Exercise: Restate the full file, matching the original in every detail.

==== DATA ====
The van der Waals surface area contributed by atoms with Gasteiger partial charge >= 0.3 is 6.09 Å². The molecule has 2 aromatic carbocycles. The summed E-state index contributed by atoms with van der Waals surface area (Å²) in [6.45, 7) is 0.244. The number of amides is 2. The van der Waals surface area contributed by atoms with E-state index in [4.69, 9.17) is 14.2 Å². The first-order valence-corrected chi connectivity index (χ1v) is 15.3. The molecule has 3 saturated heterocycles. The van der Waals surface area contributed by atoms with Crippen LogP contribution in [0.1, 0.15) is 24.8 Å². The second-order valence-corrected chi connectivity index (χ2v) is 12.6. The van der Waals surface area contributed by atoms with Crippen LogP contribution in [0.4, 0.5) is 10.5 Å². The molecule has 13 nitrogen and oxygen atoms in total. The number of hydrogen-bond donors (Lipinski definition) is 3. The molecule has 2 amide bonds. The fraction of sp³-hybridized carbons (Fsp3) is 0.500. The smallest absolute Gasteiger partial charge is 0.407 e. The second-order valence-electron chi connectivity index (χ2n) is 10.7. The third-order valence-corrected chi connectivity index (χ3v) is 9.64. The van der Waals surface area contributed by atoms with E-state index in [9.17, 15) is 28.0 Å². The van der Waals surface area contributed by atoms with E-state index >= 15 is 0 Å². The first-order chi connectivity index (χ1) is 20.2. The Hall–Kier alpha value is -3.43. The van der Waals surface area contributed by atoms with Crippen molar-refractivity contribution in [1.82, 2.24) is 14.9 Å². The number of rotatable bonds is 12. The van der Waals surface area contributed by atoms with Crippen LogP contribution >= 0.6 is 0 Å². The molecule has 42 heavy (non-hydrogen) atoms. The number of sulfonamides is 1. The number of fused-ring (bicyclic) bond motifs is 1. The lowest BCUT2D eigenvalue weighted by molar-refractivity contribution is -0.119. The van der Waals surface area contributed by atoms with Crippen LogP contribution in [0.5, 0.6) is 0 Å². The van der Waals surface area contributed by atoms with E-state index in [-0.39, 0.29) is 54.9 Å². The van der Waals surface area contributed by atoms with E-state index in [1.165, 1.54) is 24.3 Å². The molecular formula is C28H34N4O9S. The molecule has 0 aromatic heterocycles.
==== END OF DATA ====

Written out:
The van der Waals surface area contributed by atoms with Gasteiger partial charge >= 0.3 is 6.09 Å². The molecule has 2 aromatic carbocycles. The summed E-state index contributed by atoms with van der Waals surface area (Å²) in [6.45, 7) is 0.244. The number of amides is 2. The van der Waals surface area contributed by atoms with E-state index in [4.69, 9.17) is 14.2 Å². The first-order valence-corrected chi connectivity index (χ1v) is 15.3. The molecule has 3 saturated heterocycles. The van der Waals surface area contributed by atoms with Crippen LogP contribution in [0.1, 0.15) is 24.8 Å². The second-order valence-corrected chi connectivity index (χ2v) is 12.6. The van der Waals surface area contributed by atoms with Crippen LogP contribution in [0.4, 0.5) is 10.5 Å². The molecule has 13 nitrogen and oxygen atoms in total. The number of hydrogen-bond donors (Lipinski definition) is 3. The molecule has 2 amide bonds. The fraction of sp³-hybridized carbons (Fsp3) is 0.500. The smallest absolute Gasteiger partial charge is 0.407 e. The second-order valence-electron chi connectivity index (χ2n) is 10.7. The third-order valence-corrected chi connectivity index (χ3v) is 9.64. The van der Waals surface area contributed by atoms with E-state index in [9.17, 15) is 28.0 Å². The van der Waals surface area contributed by atoms with E-state index >= 15 is 0 Å². The first-order chi connectivity index (χ1) is 20.2. The Hall–Kier alpha value is -3.43. The van der Waals surface area contributed by atoms with Crippen molar-refractivity contribution in [1.82, 2.24) is 14.9 Å². The number of rotatable bonds is 12. The van der Waals surface area contributed by atoms with Crippen LogP contribution >= 0.6 is 0 Å². The molecule has 42 heavy (non-hydrogen) atoms. The number of sulfonamides is 1. The number of fused-ring (bicyclic) bond motifs is 1. The lowest BCUT2D eigenvalue weighted by molar-refractivity contribution is -0.119. The van der Waals surface area contributed by atoms with Crippen LogP contribution in [0.5, 0.6) is 0 Å². The van der Waals surface area contributed by atoms with E-state index in [-0.39, 0.29) is 54.9 Å². The van der Waals surface area contributed by atoms with E-state index in [1.165, 1.54) is 24.3 Å². The molecular formula is C28H34N4O9S. The molecule has 0 aromatic heterocycles.